• To the preacher He is the Word of God.
  • To the sculptor He is the Living Stone.
  • To the servant He is the Good Master.
  • To the statesman He is the Desire of All Nations.
  • To the student He is the Incarnate Truth.
  • To the theologian He is the Author and Finisher of our Faith.
  • To the toiler He is the Giver of Rest.
  • To the sinner He is the Lamb of God who takes away the sin of the world.
  • To the Christian He is the Son of the Living God, Savior, Redeemer and Lord.

This is certainly not an exhaustive list, and was taken from what appears to be an interview of many people over a course of time in the mid-1920s.  How did this information strike you?  Who is Christ to you?


Purpose of Testimony

This is the disciple who is testifying to these things and wrote these things, and we know that his testimony is true. And there are also many other things which Jesus did, which if they were written in detail, I suppose that even the world itself would not contain the books that would be written.  – John 21:24-25 (NASB)

This verse gently reminds me that I can tell story after story, but still not know the effect, whether great or small.  And I’m also reminded that the focus of our work is not in numbers, not in stories, and not in the adventure.  It’s in relating the glory of God for the purpose of reconciliation.  As you read the next few stories from this blog, consider God’s hand at work and the way in which He is elevated to a high place of honor and glory.  For when we go as we are called and share as we are commissioned, He works. Through sinful man, He works. Whether five people on the train hear the gospel and are saved or the young lady in the park said “no” to Him, He works.  We cannot know and we cannot measure.

John also reminds us here that knowledge of Christ, no matter the testimony, is still partial, and everything Jesus did during his three and a half years on earth is unreported and unknown.  Christ can never be known exhaustively, and therefore, His work through us can never be known exhaustively.  Each person will come away from a mission trip with a different story, a different testimony and a different perspective.

I was in Russia for a total of 15 days, and in that time I saw and heard many great and wonderful testimonies of transformation.  But I will only share a few so that you can know the amazing ways in which God works in Russia.  And even if I were to share all that I heard and saw, it still would be a partial report.  Much happens in the spiritual realm that is left hidden from us, and whether we work abroad temporarily, permanently or stay home, we must be acutely aware of that truth.

In a short commentary found in WORLD magazine, HCJB Global President Wayne Pederson writes, “Proclaiming the Gospel is not just for the salvation of individual souls—though it is just that—but also for the reconciliation of the world.  Scripture clearly states that Christ came to reconcile all creation to himself which makes our message more, not less, compelling.”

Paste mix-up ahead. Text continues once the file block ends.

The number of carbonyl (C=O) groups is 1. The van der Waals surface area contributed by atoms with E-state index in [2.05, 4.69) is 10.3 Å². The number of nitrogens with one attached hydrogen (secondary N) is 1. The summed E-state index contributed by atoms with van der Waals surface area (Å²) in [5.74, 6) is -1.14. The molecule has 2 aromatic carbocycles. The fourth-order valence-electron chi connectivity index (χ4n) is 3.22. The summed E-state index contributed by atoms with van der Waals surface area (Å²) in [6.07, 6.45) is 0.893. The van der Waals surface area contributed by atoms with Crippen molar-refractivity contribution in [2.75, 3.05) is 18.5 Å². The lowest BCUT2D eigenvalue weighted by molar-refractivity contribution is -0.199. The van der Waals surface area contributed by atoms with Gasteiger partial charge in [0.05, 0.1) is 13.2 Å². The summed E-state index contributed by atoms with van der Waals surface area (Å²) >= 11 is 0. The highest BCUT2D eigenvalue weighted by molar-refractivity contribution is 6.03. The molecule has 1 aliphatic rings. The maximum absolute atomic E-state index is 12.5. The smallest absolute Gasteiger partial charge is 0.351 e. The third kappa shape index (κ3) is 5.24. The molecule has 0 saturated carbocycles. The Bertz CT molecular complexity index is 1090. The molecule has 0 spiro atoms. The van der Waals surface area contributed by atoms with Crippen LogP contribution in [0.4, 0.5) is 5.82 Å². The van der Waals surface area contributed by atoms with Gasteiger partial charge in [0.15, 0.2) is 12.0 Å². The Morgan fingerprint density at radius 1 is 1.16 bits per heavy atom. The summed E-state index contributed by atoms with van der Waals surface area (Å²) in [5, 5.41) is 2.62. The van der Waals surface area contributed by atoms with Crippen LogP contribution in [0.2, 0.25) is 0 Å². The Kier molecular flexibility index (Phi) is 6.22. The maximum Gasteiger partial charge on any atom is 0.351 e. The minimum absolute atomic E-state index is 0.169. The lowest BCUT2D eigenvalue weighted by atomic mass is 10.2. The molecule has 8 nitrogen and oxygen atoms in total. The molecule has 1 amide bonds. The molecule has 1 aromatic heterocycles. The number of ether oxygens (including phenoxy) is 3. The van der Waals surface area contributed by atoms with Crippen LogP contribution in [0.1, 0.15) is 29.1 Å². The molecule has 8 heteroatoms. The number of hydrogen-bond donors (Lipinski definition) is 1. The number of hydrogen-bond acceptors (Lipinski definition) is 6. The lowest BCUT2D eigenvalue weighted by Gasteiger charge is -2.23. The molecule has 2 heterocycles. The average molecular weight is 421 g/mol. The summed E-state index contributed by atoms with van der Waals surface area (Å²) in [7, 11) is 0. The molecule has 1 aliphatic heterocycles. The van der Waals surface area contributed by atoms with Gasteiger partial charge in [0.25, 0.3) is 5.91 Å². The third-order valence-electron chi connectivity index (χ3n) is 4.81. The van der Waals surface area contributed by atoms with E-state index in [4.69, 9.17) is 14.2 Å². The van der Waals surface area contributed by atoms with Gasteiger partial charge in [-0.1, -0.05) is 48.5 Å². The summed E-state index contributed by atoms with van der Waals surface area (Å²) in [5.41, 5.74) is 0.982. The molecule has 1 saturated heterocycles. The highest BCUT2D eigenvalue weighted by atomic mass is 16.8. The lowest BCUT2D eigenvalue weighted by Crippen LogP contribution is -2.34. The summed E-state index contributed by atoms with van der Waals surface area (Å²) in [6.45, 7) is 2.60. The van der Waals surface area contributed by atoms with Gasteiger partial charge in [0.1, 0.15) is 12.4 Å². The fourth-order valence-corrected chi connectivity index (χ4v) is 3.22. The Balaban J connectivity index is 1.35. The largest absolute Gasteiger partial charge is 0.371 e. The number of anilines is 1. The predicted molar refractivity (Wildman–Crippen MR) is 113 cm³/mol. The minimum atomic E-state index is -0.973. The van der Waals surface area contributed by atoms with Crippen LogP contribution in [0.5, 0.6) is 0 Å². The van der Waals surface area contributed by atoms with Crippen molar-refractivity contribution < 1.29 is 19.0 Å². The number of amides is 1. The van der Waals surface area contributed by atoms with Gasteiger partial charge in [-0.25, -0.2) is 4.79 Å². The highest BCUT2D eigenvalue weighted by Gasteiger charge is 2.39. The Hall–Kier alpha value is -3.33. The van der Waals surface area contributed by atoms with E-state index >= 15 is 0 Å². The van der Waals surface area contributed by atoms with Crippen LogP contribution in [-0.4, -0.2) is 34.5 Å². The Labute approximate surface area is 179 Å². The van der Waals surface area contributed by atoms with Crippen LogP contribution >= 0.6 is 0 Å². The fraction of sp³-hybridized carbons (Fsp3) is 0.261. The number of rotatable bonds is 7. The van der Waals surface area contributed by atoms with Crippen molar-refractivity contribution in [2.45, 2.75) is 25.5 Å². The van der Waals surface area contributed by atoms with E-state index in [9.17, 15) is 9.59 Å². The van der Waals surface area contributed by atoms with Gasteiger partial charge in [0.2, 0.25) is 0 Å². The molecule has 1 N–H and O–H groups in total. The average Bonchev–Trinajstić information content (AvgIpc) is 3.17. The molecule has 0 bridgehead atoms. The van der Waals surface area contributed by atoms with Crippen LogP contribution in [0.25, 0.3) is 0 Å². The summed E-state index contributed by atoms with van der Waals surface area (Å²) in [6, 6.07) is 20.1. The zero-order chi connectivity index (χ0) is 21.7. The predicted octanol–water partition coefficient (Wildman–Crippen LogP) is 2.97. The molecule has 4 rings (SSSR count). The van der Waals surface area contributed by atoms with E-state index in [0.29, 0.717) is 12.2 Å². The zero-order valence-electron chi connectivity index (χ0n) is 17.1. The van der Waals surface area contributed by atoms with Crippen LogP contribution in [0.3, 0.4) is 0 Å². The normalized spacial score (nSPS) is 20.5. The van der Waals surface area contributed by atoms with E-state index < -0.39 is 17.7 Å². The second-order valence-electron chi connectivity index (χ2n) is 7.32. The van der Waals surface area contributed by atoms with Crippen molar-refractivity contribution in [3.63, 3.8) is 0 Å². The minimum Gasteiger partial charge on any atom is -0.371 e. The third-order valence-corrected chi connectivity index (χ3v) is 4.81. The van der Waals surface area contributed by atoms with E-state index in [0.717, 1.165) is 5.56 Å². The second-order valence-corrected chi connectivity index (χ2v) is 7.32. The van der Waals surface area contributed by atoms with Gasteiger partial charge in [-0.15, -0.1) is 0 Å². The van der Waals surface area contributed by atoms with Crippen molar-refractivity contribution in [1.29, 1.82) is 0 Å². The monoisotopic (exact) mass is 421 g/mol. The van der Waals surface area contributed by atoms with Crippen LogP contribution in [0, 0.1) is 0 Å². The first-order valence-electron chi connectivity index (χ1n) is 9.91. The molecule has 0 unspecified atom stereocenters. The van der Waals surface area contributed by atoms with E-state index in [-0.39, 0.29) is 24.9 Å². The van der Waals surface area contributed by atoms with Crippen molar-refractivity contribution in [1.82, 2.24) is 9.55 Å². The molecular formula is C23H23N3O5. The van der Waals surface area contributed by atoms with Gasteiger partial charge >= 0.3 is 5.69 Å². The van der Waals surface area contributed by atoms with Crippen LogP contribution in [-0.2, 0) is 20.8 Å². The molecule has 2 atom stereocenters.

May God have the GLORY.  Amen.

______________________________

Now all these things are from God, who reconciled us to Himself through Christ and gave us the ministry of reconciliation, namely, that God was in Christ reconciling the world to Himself, not counting their trespasses against them, and He has committed to us the word of reconciliation. Therefore, we are ambassadors for Christ, as though God were making an appeal through us; we beg you on behalf of Christ, be reconciled to God.  – 2 Corinthians 5:18-20 (NASB)


Fearing the World

“I have told you these things, so that in me you may have peace. In this world you will have trouble. But take heart! I have overcome the world.” –John 16:33 (NIV)

Theresa stood behind the counter going over my purchases when a friend of hers walked in and said hello. We three chatted a little about the heat and I made some comment about being a runner but having to stay indoors for my runs because of the humidity. Theresa’s friend teased her about her upcoming triathlon, and they both laughed about that as a future prospect. But Theresa quickly became serious and said that the hopes of any triathlon were nonexistent because “we don’t have much time left.” She looked away as she totaled my order.

As a Christian, I hear that a lot. As a matter of fact, I’m quite certain the whole world heard about that not too long ago with the false prediction of the end of the world on May 21st. Just in case, I checked in on the other side of the world at 5pm and it was still intact, so I knew we were okay–at least for one more day. There have been other predictions, and there are more to come with a huge community of people who have formed focus and support groups, many believing that the world will end in 2012. A simple Google search for “2012″ and “the end of the world” brings up nearly 300,000 hits. And YouTube hosts more than 65,000 clips informing and warning viewers about their fate in 2012.